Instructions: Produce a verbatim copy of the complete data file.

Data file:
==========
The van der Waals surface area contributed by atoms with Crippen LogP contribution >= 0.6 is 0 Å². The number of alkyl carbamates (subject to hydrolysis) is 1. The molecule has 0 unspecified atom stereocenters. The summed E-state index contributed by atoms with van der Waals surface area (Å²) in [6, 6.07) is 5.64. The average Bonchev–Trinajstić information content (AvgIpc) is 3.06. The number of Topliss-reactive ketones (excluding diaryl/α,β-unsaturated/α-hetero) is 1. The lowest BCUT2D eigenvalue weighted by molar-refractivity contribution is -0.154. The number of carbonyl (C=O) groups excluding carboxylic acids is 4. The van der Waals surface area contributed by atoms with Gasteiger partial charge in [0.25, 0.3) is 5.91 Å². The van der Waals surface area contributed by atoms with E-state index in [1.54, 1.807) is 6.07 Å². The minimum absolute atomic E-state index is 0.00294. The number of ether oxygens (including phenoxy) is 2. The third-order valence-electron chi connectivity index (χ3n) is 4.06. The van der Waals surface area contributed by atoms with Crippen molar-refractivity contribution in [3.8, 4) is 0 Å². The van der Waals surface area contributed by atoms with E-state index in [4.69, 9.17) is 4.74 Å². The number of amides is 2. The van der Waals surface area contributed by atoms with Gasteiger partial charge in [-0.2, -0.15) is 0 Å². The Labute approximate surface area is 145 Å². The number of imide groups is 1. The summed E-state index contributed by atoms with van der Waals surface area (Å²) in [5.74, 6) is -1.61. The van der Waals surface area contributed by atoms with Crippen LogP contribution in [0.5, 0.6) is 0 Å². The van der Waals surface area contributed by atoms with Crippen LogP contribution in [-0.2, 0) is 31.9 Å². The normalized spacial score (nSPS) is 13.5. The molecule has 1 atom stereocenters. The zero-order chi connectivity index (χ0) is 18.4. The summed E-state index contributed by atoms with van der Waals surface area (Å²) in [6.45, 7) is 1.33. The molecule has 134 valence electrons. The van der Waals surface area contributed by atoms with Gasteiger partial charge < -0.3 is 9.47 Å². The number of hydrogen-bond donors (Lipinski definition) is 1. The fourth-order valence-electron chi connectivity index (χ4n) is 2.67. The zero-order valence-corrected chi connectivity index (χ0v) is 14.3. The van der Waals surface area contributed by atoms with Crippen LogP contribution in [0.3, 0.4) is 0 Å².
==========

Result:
The van der Waals surface area contributed by atoms with Crippen LogP contribution >= 0.6 is 0 Å². The number of alkyl carbamates (subject to hydrolysis) is 1. The molecule has 0 unspecified atom stereocenters. The summed E-state index contributed by atoms with van der Waals surface area (Å²) in [6, 6.07) is 5.64. The average Bonchev–Trinajstić information content (AvgIpc) is 3.06. The number of Topliss-reactive ketones (excluding diaryl/α,β-unsaturated/α-hetero) is 1. The lowest BCUT2D eigenvalue weighted by molar-refractivity contribution is -0.154. The number of carbonyl (C=O) groups excluding carboxylic acids is 4. The van der Waals surface area contributed by atoms with Gasteiger partial charge in [0.25, 0.3) is 5.91 Å². The van der Waals surface area contributed by atoms with E-state index in [1.54, 1.807) is 6.07 Å². The minimum absolute atomic E-state index is 0.00294. The number of ether oxygens (including phenoxy) is 2. The third-order valence-electron chi connectivity index (χ3n) is 4.06. The van der Waals surface area contributed by atoms with Crippen molar-refractivity contribution in [3.8, 4) is 0 Å². The van der Waals surface area contributed by atoms with E-state index in [4.69, 9.17) is 4.74 Å². The number of amides is 2. The van der Waals surface area contributed by atoms with Gasteiger partial charge in [-0.2, -0.15) is 0 Å². The Labute approximate surface area is 145 Å². The number of imide groups is 1. The summed E-state index contributed by atoms with van der Waals surface area (Å²) in [5.74, 6) is -1.61. The van der Waals surface area contributed by atoms with Crippen LogP contribution in [0.5, 0.6) is 0 Å². The van der Waals surface area contributed by atoms with Crippen LogP contribution in [-0.2, 0) is 31.9 Å². The normalized spacial score (nSPS) is 13.5. The molecule has 1 atom stereocenters. The zero-order chi connectivity index (χ0) is 18.4. The summed E-state index contributed by atoms with van der Waals surface area (Å²) in [6.45, 7) is 1.33. The molecule has 134 valence electrons. The van der Waals surface area contributed by atoms with Gasteiger partial charge < -0.3 is 9.47 Å². The number of hydrogen-bond donors (Lipinski definition) is 1. The fourth-order valence-electron chi connectivity index (χ4n) is 2.67. The zero-order valence-corrected chi connectivity index (χ0v) is 14.3. The van der Waals surface area contributed by atoms with Crippen LogP contribution in [0.3, 0.4) is 0 Å².